31

I'm currently trying to improve the way our projects share their configuration. We have lots of different multi-module gradle projects for all of our libraries and microservices (i.e. many git repos).

My main goals are:

  • To not have my Nexus repository config duplicated in every project (also, I can safely assume that the URL won't change)
  • To make my custom Gradle plugins (published to Nexus) available to every project with minimal boilerplate / duplication (they should be available to every project, and the only thing the project cares about is the version it's using)
  • No magic - it should be obvious to developers how everything is configured

My current solution is a custom gradle distribution with an init script that:

  • adds mavenLocal() and our Nexus repository to the project repos (very similar to the Gradle init script documentation example, except it adds repos as well as validating them)
  • configures an extension that allows our gradle plugins to be added to the buildscript classpath (using this workaround). It also adds our Nexus repo as a buildscript repo as that's where the plugins are hosted. We have quite a few plugins (built upon Netflix's excellent nebula plugins) for various boilerplate: standard project setup (kotlin setup, test setup, etc), releasing, publishing, documentation, etc and it means our project build.gradle files are pretty much just for dependencies.

Here is the init script (sanitised):

/**
 * Gradle extension applied to all projects to allow automatic configuration of Corporate plugins.
 */
class CorporatePlugins {

    public static final String NEXUS_URL = "https://example.com/repository/maven-public"
    public static final String CORPORATE_PLUGINS = "com.example:corporate-gradle-plugins"

    def buildscript

    CorporatePlugins(buildscript) {
        this.buildscript = buildscript
    }

    void version(String corporatePluginsVersion) {
        buildscript.repositories {
            maven {
                url NEXUS_URL
            }
        }
        buildscript.dependencies {
            classpath "$CORPORATE_PLUGINS:$corporatePluginsVersion"
        }
    }

}

allprojects {
    extensions.create('corporatePlugins', CorporatePlugins, buildscript)
}

apply plugin: CorporateInitPlugin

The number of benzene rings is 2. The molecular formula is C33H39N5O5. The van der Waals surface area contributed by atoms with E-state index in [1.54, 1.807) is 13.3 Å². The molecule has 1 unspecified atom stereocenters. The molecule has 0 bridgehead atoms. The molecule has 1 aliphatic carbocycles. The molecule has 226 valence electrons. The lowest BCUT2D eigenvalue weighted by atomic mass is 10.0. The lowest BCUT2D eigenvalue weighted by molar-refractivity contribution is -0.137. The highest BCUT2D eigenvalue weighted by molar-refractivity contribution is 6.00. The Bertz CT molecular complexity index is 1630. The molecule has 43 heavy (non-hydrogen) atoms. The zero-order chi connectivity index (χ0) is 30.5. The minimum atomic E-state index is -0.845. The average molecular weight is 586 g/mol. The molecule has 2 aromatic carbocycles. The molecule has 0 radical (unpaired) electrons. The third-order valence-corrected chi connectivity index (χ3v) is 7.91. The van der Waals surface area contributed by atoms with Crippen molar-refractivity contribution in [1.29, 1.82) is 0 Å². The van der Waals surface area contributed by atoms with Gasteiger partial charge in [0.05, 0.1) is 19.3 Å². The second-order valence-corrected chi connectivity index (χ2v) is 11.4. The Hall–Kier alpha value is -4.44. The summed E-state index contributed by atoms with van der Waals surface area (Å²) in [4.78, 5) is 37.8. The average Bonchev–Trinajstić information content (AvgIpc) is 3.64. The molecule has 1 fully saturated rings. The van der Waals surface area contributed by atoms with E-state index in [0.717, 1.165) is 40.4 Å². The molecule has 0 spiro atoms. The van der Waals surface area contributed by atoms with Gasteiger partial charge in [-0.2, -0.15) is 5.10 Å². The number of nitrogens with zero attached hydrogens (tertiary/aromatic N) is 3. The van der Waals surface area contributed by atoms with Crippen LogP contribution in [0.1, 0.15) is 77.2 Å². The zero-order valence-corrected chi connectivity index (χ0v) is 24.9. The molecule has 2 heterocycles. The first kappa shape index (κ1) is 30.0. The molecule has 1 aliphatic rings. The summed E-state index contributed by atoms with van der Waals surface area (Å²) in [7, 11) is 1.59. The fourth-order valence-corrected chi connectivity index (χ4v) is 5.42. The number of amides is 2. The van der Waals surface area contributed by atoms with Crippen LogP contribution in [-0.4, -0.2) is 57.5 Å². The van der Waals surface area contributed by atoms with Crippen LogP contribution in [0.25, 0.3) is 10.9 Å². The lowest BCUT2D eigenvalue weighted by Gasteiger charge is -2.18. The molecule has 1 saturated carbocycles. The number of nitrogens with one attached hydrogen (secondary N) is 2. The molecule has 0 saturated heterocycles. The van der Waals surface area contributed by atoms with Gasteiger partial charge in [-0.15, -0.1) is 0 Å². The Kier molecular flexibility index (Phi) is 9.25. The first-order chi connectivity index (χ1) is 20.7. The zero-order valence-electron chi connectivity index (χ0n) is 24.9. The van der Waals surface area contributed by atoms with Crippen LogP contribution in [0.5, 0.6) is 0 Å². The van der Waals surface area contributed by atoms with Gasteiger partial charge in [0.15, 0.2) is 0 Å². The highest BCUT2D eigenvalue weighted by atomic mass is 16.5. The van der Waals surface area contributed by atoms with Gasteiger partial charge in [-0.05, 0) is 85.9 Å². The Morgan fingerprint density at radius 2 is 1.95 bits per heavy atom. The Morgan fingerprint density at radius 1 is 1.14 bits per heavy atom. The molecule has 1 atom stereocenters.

class CorporateInitPlugin implements Plugin<Gradle> {

    void apply(Gradle gradle) {

        gradle.allprojects { project ->

            project.repositories {
                all { ArtifactRepository repo ->
                    if (!(repo instanceof MavenArtifactRepository)) {
                        project.logger.warn "Non-maven repository ${repo.name} detected in project ${project.name}. What are you doing???"
                    } else if(repo.url.toString() == CorporatePlugins.NEXUS_URL || repo.name == "MavenLocal") {
                        // Nexus and local maven are good!
                    } else if (repo.name.startsWith("MavenLocal") && repo.url.toString().startsWith("file:")){
                        // Duplicate local maven - remove it!
                        project.logger.warn("Duplicate mavenLocal() repo detected in project ${project.name} - the corporate gradle distribution has already configured it, so you should remove this!")
                        remove repo
                    } else {
                        project.logger.warn "External repository ${repo.url} detected in project ${project.name}. You should only be using Nexus!"
                    }
                }

                mavenLocal()

                // define Nexus repo for downloads
                maven {
                    name "CorporateNexus"
                    url CorporatePlugins.NEXUS_URL
                }
            }
        }

    }

}

Then I configure each new project by adding the following to the root build.gradle file:

buildscript {
    // makes our plugins (and any others in Nexus) available to all build scripts in the project
    allprojects {
        corporatePlugins.version "1.2.3"
    }
}

allprojects  {
    // apply plugins relevant to all projects (other plugins are applied where required)
    apply plugin: 'corporate.project'

    group = 'com.example'

    // allows quickly updating the wrapper for our custom distribution
    task wrapper(type: Wrapper) {
        distributionUrl = 'https://com.example/repository/maven-public/com/example/corporate-gradle/3.5/corporate-gradle-3.5.zip'
    }
}

While this approach works, allows reproducible builds (unlike our previous setup which applied a build script from a URL - which at the time wasn't cacheable), and allows working offline, it does make it a little magical and I was wondering if I could do things better.

This was all triggered by reading a comment on Github by Gradle dev Stefan Oehme stating that a build should work without relying on an init script, i.e. init scripts should just be decorative and do things like the documented example - preventing unauthorised repos, etc.